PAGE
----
The goal with the Research Affiliate program at CCWT is to build a community of scholars and practitioners who are committed to pursuing applied research on topics related to our Center’s mission. CCWT Research Affiliates serve two-year terms and pursue independent or collaborative research on issues related to college-workforce transitions, while actively engaging with our growing community of scholar-practitioners dedicated to improving these pathways for all students.
Nidia Bañuelos is an Anna Julia Cooper Postdoctoral Fellow and, in Fall 2021, will begin an appointment as Assistant Professor of Adult, Continuing, and Higher Education in the Department of Liberal Arts and Applied Studies at UW-Madison. Dr. Bañuelos studies the design and implementation of new postsecondary programs for working adults – including collegiate programs for police officers and the community college baccalaureate. She has a special interest in the history of non-traditional learners and the institutions that serve them. She received her PhD in Sociology from the University of Chicago, where she wrote her dissertation on the history of for-profit colleges and universities.
Andrew Crain is a doctoral candidate in the University of Georgia’s Institute of Higher Education and the Director of Experiential Professional Development (xPD) at the UGA Graduate School. The aim of the xPD program is to provide hands-on career development for graduate students who are interested in industry, government, or non-profit career tracks. Andrew’s research interests include rural student success, career development, and STEM talent. Andrew has worked in various career development roles at the University of Georgia for nine years and is a past president of the Georgia Association of Colleges and Employers (GACE).
Adrian H. Huerta
Adrian H. Huerta, PhD is an assistant professor in the Pullias Center for Higher Education located in the Rossier School of Education at the University of Southern California. Dr. Huerta’s research focuses on boys and men of color, college access and equity, and gang-associated youth in the K-16 educational pipeline.
DeShawn Preston, PhD serves as the Research Associate for UNCF’s Frederick D. Patterson Research Institute. Within this role DeShawn is responsible for redeveloping a transformation assessment tool for institutions of higher education looking to implement career pathways. He has led several projects that provided professional development to personnel from HBCUs who were interested in honing their data skills. In addition, he serves as one of the researchers and evaluators for the Career Pathways Initiative. Through his role he is able to engage institutions on best practices in preparing students of color and low-income students to be work force ready. As an active member in the field of higher education, DeShawn serves as a young scholar for the editorial board for the Journal of Negro Education and the Vice Chair for the Council of Public Policy in Higher Education for the Association for the Study of Higher Education. DeShawn considers himself to be an advocate for Historically Black Colleges and Universities and those who are often forgotten in the field of higher education. He has an edited book, and authored several reports, articles, book chapters, and blogs on the advancement of HBCUs. Before joining UNCF, DeShawn served as the institutional effectiveness program manager at Morehouse school of Medicine.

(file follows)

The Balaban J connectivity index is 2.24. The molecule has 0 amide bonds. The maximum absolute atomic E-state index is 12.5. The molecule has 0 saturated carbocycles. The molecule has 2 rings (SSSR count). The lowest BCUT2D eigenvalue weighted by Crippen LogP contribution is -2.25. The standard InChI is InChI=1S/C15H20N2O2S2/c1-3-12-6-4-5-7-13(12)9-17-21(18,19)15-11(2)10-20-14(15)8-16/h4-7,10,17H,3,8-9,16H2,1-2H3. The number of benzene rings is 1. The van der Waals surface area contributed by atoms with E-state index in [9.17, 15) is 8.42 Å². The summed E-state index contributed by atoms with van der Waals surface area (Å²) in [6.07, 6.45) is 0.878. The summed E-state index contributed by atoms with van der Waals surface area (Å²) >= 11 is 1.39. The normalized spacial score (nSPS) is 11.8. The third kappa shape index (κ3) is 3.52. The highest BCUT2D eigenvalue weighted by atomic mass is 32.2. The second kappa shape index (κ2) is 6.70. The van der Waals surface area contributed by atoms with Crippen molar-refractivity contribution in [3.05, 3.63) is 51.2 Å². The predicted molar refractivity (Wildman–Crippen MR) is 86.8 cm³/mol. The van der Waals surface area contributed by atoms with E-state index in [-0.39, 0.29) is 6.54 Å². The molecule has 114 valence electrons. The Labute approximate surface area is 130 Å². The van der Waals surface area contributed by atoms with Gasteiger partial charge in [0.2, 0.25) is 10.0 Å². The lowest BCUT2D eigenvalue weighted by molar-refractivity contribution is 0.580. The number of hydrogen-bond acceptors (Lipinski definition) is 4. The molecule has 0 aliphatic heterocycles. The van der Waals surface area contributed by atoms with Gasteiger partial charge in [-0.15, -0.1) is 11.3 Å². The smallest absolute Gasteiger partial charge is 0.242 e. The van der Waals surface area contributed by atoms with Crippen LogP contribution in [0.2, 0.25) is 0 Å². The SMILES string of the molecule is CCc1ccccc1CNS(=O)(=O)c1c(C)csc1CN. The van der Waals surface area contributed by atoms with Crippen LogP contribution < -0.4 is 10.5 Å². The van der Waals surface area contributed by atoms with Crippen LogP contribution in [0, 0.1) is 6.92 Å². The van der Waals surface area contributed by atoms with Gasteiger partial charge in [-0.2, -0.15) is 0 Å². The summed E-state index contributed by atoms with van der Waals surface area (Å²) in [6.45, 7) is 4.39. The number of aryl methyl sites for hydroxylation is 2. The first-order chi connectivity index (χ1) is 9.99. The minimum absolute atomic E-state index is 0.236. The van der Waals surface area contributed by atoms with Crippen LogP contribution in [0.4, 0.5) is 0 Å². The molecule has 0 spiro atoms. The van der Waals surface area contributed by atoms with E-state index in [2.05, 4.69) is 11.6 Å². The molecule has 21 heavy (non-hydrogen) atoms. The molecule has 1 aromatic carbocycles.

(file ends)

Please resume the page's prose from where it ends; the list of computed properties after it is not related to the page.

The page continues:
Lucas Schalewski, PhD serves as the Director of Assessment and Research at the University of Arizona. In this role he leads assessment strategy within the university to fulfill University of Arizona’s Strategic Plan, land-grant mission, and designation as a Hispanic Serving Institution. Dr. Schalewski’s research and professional interests include how undergraduate experiences can either support or inhibit upward social mobility through post-graduation outcomes, and enhancing quantitative methods within higher education assessment and evaluation.
Carrie Shandra is an Associate Professor of Sociology at the State University of New York at Stony Brook who studies work and life course inequalities in the United States. She is currently writing a book about the role of internships in the school-career transition, based on student surveys, interviews with key stakeholders, and labor market data. She received her PhD from Brown University and recently completed a year as a Visiting Scholar at the Russell Sage Foundation.
Brian Vivona, Ed.D. is an Assistant Professor of Human Resource Development at Northeastern Illinois University in Chicago. His research interests are varied, however most of his work has focused on how humor functions in relation to occupational identity, organizational culture, leadership, and learning in the workplace. He is on the Board of Directors for The American Board of Nursing Specialties as well as the Executive Committee for the National W Club; The University of Wisconsin Letterwinners Association.